Clothing Suggestions for Climbing and Scrambling
Most companies that offer climbing lessons in Snowdonia offer climbing gear such as wet weather clothing, rucksacks, hats and gloves. For people going out on their own or wanting to bring their own gear, here are a few suggestions when selecting equipment.
Boots are required on climbing courses for the walk in to crags. These should have good ankle support but be reasonably lightweight so if not required on mountain routes, they can be carried in your rucksack. Boots suitable for scrambling again should have good ankle support, be reasonably close fitting, and have a stiff sole allowing you to stand on smaller edges. Specific scrambling boots have a rubber rand to enabling you to see the inside edge of your boot sole, so you can place it more precisely on the rock.
Rock Climbing Boots
The main consideration is comfort to be able to keep the rock boots on all day without screaming in agony. Shop assistants will often say you need a tight fit (top performers will sometimes wear boots one or two sizes below shoe size) in order to reduce any slippage of the boot on the foot. This is not as important as comfort when climbing below the extreme grades. There are numerous types and makes of boot. They come in boot, shoe or slipper form and are designed for edging (using the edge of the boot on small holds) or smearing (using the friction of the base of the sole) or a combination of the two.
We like the loopstitch variety. This looks like towelling and is very comfortable but any thick (preferably not cotton) sock will do. Most people recommend wearing two pairs of socks. We find one enough in summer – it’s up to you!
These should be around 40 litres to allow for rope and helmet, and have compression straps. Avoid side pockets, which can get caught in tight squeezes and heavy rigid frames.
You should find everything else you’ll need already in your wardrobe. Most “sensible” legwear e.g. leggings, loose-fitting trousers or tracksuit bottoms, should be fine for walking, climbing and scrambling. Jeans are not suitable since they are too tight and become extremely uncomfortable when wet. You might also want to bring a pair of shorts for hotter days or thermal underwear for cold weather.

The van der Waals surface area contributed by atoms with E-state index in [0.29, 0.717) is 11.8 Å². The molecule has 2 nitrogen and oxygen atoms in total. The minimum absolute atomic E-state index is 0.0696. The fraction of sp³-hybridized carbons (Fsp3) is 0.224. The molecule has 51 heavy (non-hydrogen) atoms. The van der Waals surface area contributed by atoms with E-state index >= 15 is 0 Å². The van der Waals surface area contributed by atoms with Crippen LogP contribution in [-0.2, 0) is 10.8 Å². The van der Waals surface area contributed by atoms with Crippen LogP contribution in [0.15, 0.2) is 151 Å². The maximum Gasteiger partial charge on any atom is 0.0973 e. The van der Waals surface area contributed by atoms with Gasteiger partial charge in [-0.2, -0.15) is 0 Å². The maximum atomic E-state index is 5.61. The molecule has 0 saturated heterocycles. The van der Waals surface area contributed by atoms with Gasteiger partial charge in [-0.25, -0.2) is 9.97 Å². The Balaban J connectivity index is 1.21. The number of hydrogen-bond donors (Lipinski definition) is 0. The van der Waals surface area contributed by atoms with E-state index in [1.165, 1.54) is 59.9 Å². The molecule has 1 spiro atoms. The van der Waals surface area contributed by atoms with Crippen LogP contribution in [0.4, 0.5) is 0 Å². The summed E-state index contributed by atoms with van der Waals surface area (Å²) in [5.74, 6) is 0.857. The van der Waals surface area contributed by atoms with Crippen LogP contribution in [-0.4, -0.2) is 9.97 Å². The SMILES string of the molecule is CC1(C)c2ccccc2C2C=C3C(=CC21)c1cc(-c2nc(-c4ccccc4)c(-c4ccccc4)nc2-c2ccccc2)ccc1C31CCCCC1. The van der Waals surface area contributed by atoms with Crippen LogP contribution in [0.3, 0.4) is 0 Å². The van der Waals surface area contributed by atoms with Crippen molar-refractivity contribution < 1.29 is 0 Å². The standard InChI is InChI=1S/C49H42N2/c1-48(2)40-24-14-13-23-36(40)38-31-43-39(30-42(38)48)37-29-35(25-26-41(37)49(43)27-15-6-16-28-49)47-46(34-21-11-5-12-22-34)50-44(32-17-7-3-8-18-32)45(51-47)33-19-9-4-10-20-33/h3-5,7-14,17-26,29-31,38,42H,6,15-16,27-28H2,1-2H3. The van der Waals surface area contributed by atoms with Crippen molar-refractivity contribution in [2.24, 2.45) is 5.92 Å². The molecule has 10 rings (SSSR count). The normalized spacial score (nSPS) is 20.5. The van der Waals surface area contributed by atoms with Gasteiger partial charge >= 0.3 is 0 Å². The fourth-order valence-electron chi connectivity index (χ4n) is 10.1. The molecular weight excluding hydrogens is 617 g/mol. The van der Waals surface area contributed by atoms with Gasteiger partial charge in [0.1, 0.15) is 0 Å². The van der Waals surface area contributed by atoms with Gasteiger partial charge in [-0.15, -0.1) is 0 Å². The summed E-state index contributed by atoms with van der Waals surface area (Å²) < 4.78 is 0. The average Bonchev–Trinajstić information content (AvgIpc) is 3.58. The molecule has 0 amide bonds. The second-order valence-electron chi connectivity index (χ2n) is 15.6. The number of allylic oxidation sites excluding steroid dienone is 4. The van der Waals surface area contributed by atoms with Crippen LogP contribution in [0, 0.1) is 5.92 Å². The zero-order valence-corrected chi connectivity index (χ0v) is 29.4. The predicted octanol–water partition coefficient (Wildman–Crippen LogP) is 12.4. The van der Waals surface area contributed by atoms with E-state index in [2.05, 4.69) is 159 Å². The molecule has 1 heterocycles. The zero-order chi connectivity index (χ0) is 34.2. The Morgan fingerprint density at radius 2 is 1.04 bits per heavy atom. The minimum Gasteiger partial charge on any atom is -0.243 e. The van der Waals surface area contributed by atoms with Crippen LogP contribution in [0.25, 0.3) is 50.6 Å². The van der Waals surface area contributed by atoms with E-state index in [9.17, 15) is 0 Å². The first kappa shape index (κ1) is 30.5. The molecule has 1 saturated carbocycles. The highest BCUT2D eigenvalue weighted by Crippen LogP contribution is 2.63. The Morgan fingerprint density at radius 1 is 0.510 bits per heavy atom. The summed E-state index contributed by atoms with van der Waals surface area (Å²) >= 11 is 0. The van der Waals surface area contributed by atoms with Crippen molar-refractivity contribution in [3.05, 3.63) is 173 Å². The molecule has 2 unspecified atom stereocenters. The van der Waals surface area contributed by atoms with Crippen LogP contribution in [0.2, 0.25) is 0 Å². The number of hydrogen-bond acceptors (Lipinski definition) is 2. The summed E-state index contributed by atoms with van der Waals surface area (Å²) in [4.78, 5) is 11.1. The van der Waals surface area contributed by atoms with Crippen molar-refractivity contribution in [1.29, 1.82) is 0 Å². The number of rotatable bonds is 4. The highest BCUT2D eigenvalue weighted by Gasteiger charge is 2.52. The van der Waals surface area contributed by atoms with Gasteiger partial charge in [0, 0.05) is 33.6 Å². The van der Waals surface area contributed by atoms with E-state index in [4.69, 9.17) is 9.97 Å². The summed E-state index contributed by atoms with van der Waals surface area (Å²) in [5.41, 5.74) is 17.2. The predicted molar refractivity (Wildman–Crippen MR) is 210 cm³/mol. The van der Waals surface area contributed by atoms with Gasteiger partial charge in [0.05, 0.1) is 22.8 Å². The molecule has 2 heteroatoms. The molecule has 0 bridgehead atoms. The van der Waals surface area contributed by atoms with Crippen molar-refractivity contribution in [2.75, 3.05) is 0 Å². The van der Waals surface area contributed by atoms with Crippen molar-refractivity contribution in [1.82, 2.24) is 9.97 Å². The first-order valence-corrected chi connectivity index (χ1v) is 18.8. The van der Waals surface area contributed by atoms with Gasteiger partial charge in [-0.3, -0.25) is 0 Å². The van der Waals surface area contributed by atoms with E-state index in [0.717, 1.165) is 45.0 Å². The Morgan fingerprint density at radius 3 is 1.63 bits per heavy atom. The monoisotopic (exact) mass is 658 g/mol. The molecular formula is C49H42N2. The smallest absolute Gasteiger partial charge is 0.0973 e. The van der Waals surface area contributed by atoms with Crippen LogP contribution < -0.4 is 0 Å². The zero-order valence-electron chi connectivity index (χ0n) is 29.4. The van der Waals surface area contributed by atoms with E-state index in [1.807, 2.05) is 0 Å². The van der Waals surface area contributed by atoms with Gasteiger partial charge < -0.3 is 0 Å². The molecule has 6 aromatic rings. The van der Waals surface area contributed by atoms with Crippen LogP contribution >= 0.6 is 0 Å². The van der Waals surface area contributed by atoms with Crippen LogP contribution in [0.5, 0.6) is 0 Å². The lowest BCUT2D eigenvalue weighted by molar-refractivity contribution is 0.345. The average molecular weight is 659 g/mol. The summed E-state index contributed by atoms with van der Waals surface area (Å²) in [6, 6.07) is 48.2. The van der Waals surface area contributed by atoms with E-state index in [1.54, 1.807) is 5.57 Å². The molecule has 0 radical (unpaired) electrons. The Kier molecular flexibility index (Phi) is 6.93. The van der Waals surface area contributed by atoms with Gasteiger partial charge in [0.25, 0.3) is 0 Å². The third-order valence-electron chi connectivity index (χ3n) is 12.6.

The main thing to remember is that weather in the Welsh mountains is extremely variable and, even in summer, you should expect cold, wet and windy weather -don’t leave your hat and gloves out even in August! Likewise, suntan lotion, sunglasses and sunhat could be essential! Waterproof jackets should be light/medium weight, breathable, and with a hood. Side zips make overtrousers easier to get on over boots.
LAYERS ARE GOOD
The layering principle is a good policy with a base layer made from a material which wicks sweat away from the skin followed by a medium weight sweater or fleece over than and then finally a spare jumper or fleece kept in the rucksack (as well as your waterproofs). Several thin layers hold heat better than one thick garment and allow temperature adjustments to be made by peeling off or putting on another garment as conditions dictate.
- Boots plus rock boots for climbing courses
- At least two pairs walking socks
- Rucksack (40-50 litre)/waterproof liner
- Waterproof jacket/trousers
- Survival bag/Whistle
- Leggings /trousers /track suit
- T-shirts /shirts /blouses
- Pullovers /fleeces
- Underwear (perhaps thermal for Spring or Autumn)
- Washing kit
- Shoes for evening/lightweight for hut & camping
- Camera /films/ binoculars/mobile phone
- Book/writing equipment
- Personal first aid kit (remember blister treatment!)
- Water bottle/bladder/flask
- Walking poles
- According to season: suntan lotion/midge repellent /sunglasses / sunhat /swim suit /scarf
- Watch (especially with stopwatch facility is needed for navigation courses.)
If you are going out with an instructor then helmets, harnesses and other climbing gear may be provided, it is worth checking before you go as without the proper safety gear you will not be allowed on many of the mountains.